Study provides snapshot of Perth happiness

November 4, 2013

New research findings from Murdoch University are providing a glimpse into how the people in Perth are feeling about their lives.

PhD candidate Jane Genovese said results from 440 online surveys and 30 personal interviews have provided a snapshot of modern life in the hectic city.

“While similar studies of social wellbeing have been done elsewhere in Australia, this is the first to look at Western Australia,” she said.

“We wanted to get an accurate and broad look at people’s lives, which is why we designed a robust survey of 150 questions and put it on-line for everyone who wanted to provide input to contribute.”

Key findings include:

  • 50.3 per cent of people say the demands of everyday life get them down;
  • 43.8 per cent say maintaining close relationships has been difficult and frustrating for them;
  • 36.3 per cent often feel lonely because they have few close friends with whom to share their concerns;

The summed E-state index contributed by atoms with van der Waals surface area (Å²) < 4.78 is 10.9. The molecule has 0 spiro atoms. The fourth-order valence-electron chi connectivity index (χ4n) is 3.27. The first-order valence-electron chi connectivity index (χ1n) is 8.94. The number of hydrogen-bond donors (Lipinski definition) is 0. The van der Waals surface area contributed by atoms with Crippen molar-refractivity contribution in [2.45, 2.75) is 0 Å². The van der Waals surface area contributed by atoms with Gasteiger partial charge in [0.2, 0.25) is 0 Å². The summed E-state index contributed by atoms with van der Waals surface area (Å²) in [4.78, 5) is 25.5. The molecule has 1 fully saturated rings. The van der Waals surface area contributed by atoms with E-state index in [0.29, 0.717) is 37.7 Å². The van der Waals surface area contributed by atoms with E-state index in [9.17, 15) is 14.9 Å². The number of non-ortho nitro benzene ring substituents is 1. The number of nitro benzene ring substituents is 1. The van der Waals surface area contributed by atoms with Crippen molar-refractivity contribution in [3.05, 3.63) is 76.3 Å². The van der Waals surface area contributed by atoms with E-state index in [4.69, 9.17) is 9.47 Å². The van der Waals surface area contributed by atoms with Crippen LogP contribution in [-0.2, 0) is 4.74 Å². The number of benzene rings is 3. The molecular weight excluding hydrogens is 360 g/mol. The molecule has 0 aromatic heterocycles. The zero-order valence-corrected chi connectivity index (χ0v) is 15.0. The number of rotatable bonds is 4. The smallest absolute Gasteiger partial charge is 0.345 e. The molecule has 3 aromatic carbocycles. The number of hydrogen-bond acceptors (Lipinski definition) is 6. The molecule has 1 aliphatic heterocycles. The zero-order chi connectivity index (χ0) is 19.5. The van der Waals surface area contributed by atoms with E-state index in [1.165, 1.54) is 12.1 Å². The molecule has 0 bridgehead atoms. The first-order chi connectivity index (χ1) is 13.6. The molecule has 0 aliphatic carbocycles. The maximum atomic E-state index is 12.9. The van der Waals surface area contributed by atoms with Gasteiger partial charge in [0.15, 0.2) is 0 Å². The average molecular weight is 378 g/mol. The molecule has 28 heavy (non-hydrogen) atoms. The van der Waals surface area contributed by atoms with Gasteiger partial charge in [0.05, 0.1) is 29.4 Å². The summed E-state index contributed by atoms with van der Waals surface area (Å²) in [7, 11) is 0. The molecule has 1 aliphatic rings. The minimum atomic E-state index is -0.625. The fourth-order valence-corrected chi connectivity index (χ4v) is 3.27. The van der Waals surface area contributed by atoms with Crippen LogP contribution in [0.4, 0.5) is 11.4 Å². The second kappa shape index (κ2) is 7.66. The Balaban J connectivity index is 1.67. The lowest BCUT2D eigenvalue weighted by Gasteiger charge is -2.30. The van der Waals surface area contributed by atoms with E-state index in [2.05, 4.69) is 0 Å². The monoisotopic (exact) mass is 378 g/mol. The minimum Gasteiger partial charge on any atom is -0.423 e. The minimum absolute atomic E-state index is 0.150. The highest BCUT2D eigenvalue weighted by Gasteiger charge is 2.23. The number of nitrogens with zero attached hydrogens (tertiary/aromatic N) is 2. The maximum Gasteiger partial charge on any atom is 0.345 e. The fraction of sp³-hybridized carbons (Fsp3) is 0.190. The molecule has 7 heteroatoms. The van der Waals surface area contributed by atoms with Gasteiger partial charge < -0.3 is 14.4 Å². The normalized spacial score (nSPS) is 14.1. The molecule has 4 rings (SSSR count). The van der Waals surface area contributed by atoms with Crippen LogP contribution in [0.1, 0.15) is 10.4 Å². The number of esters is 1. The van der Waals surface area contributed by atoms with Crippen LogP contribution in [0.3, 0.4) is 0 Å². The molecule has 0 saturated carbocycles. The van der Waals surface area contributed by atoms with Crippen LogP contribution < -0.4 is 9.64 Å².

• 59.8 per cent feel worried about what others think of them;
  • 33.9 per cent feel people they know have gotten more out of life than they have;
  • 36.5 per cent do not have a good sense of what they are trying to accomplish in life;

Surprisingly, while 87.4 per cent of people felt they were in charge of their lives, 59.8 per cent felt overwhelmed by their responsibilities and 62 per cent agreed that there were not enough minutes in the day.

“It seems like a paradox that 90 per cent of people felt in charge of their situation in life and yet 60 per cent felt overwhelmed by their responsibilities,” Ms Genovese said.

“It suggests that people are knowingly making decisions to take on too much.

“In the interviews, we got some sense as to why. For example, a number of people felt they had to work long hours to give their kids the best start in life and be a good role model, yet felt guilty about being away from them.”

While the survey has raised issues of concern, roughly 80 per cent of respondents said that when they looked at ‘the story of their lives’ they felt pleased with how things had turned out.

“It wasn’t all doom and gloom, but clearly there are areas where individuals may need to take stock and make some changes,” Ms Genovese said.

In the final phase of her PhD, Ms Genovese will be looking at potential applications for her data.

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